Introduction: The clinical course of malignant central nervous system gliomas is occasionally complicated by the development of hydrocephalus. The risks of shunt placement and clinical outcome following CSF diversion in this population are not well-defined.
Methods: We retrospectively reviewed the outcomes of patients with pathologically-confirmed WHO grade III or IV malignant gliomas with shunted hydrocephalus treated at our institution. Additionally, we reviewed outcomes of patients with malignant primary brain tumors who underwent a ventricular shunt procedure in a national database of hospital-reported outcomes.
Results: Forty-one patients who underwent CSF shunting between 2001 and 2016 at our institution were identified. Non-communicating and communicating hydrocephalus occurred at similar rates in our cohort (51.2% vs 48.8%). While symptomatic improvement after shunting was observed in 75.0% of patients, a major complication occurred in 17.1% of cases, with two patients suffering an intracerebral hemorrhage. Among patients that received chemo- or radiotherapy prior to shunt placement, previous administration of bevacizumab was significantly associated with the incidence of hemorrhage (p = 0.002). Three patients (7.3%) died during their admission and six (18.1%) required readmission to the hospital within 30 days of discharge. Overall 30-day mortality was 19.5% (8/41). Revision surgery was necessary in seven (17.1%) patients. Among outcomes contained within a national database, compared to patients without malignant primary brain tumors, length of stay (6.9 vs 5.1 days; p = <0.001), direct cost of admission ($15,755.8 vs $11,606.7; p = <0.001), and the rate of 30-day readmission (20.6% vs 7.0%; p = <0.001) were significantly greater among patients with brain tumors.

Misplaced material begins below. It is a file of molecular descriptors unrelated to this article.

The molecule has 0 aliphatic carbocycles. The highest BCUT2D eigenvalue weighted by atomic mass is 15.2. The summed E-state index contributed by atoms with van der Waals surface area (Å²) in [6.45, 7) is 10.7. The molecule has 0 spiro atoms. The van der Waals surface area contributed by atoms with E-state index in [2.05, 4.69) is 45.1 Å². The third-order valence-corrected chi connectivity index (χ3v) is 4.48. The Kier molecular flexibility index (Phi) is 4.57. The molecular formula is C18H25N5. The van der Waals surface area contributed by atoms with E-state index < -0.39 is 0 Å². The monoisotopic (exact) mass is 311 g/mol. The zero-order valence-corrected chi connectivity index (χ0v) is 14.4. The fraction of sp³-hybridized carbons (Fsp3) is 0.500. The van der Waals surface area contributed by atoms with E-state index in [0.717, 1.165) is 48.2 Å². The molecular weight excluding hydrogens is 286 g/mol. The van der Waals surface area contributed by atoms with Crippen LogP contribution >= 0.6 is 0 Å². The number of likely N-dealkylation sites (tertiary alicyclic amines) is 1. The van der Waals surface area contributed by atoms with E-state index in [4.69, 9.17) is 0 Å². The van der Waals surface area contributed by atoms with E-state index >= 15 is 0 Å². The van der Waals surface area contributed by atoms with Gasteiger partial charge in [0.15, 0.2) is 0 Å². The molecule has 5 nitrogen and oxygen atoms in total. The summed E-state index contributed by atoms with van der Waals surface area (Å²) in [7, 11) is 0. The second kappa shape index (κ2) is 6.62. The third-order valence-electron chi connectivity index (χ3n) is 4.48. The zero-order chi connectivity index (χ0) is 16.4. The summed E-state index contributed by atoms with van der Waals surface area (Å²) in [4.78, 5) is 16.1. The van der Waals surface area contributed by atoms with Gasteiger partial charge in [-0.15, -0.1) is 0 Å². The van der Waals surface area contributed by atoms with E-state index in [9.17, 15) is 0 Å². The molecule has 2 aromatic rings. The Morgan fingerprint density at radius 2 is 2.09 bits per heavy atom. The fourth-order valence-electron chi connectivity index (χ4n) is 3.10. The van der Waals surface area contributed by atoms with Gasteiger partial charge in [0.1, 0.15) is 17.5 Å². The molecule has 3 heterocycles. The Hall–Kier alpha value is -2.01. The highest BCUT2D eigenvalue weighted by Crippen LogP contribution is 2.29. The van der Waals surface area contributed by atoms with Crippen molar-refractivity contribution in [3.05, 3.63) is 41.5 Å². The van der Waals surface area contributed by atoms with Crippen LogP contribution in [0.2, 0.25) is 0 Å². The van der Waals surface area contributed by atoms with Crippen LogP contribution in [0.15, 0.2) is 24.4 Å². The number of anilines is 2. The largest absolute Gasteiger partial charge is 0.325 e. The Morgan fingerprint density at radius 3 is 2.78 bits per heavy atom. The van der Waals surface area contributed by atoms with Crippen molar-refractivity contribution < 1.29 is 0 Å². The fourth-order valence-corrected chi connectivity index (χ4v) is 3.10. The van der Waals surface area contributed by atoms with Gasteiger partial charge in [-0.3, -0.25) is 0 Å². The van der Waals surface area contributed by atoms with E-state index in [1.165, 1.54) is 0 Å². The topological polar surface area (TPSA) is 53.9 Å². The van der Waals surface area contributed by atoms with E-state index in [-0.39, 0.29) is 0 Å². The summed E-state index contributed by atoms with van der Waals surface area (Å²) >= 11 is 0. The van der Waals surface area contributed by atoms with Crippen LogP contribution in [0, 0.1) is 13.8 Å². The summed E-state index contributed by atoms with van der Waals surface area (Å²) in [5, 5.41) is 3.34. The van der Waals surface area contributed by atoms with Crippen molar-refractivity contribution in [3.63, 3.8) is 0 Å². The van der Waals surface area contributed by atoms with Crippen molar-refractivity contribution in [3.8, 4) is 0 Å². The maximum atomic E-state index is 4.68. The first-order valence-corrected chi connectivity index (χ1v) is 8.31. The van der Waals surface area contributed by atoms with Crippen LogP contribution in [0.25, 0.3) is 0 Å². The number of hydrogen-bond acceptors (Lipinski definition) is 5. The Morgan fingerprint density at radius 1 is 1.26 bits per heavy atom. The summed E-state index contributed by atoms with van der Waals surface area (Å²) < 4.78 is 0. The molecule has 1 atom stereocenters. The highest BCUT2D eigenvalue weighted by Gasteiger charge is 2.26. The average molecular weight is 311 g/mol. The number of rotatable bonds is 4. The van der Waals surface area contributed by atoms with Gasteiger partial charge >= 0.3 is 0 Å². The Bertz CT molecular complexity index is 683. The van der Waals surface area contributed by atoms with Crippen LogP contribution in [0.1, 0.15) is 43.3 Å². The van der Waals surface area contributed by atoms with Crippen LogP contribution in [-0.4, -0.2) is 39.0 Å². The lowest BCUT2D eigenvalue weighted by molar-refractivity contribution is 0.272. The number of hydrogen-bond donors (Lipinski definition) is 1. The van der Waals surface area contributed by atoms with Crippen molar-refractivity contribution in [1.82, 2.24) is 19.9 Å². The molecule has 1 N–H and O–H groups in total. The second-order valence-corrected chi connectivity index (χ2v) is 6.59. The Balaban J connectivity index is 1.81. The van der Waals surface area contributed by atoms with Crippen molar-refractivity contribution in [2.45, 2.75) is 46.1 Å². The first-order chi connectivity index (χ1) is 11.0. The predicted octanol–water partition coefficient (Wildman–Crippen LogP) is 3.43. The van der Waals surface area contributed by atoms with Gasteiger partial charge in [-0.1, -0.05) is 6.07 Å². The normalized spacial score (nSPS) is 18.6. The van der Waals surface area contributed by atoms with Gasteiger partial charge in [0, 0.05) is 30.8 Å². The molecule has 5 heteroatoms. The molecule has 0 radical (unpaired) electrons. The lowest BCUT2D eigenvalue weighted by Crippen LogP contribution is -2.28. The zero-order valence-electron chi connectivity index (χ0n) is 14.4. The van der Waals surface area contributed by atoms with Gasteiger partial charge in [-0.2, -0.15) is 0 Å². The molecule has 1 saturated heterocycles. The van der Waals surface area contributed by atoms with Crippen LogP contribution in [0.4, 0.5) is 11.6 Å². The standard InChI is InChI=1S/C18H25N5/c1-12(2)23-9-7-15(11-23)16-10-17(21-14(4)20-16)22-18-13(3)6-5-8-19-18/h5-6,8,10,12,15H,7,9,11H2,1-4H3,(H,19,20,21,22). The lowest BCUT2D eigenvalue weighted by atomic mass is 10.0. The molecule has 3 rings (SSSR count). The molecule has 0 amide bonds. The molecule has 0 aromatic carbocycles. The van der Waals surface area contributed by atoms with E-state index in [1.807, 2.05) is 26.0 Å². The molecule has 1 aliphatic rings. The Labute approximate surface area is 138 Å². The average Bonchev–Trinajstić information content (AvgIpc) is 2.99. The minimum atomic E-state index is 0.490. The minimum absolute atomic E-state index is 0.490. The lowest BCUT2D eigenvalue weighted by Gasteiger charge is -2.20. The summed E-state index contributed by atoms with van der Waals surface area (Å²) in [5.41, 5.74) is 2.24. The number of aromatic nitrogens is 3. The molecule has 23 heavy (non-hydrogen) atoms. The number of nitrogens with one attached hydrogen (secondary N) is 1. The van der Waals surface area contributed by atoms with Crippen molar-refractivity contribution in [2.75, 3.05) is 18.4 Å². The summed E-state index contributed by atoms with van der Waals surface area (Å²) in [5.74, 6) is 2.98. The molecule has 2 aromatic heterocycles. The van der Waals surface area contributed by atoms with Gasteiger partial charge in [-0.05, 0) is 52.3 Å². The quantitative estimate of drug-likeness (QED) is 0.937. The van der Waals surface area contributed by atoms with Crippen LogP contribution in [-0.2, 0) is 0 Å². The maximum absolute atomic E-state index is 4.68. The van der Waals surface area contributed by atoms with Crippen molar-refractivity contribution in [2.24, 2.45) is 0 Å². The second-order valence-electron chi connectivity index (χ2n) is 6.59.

Conclusions: Shunting can be an effective treatment for the symptoms of hydrocephalus in patients with malignant gliomas. Our results suggest, however, that this procedure carries a significant risk of complications in this patient population particularly after prior bevacizumab.
Patient Care: Our results suggest that patient selection is critical in pursuing permanent CSF diversion in patients with malignant gliomas, and that it should be pursued with caution in patients with limited life expectancy or high risk of complications.
Learning Objectives: 1) We aim to provide an overview of the risks of complication and revision surgery after shunting in the setting of malignant gliomas.
2) We hope to emphasize the risks of shunting particularly in the setting of prior bevacizumab use.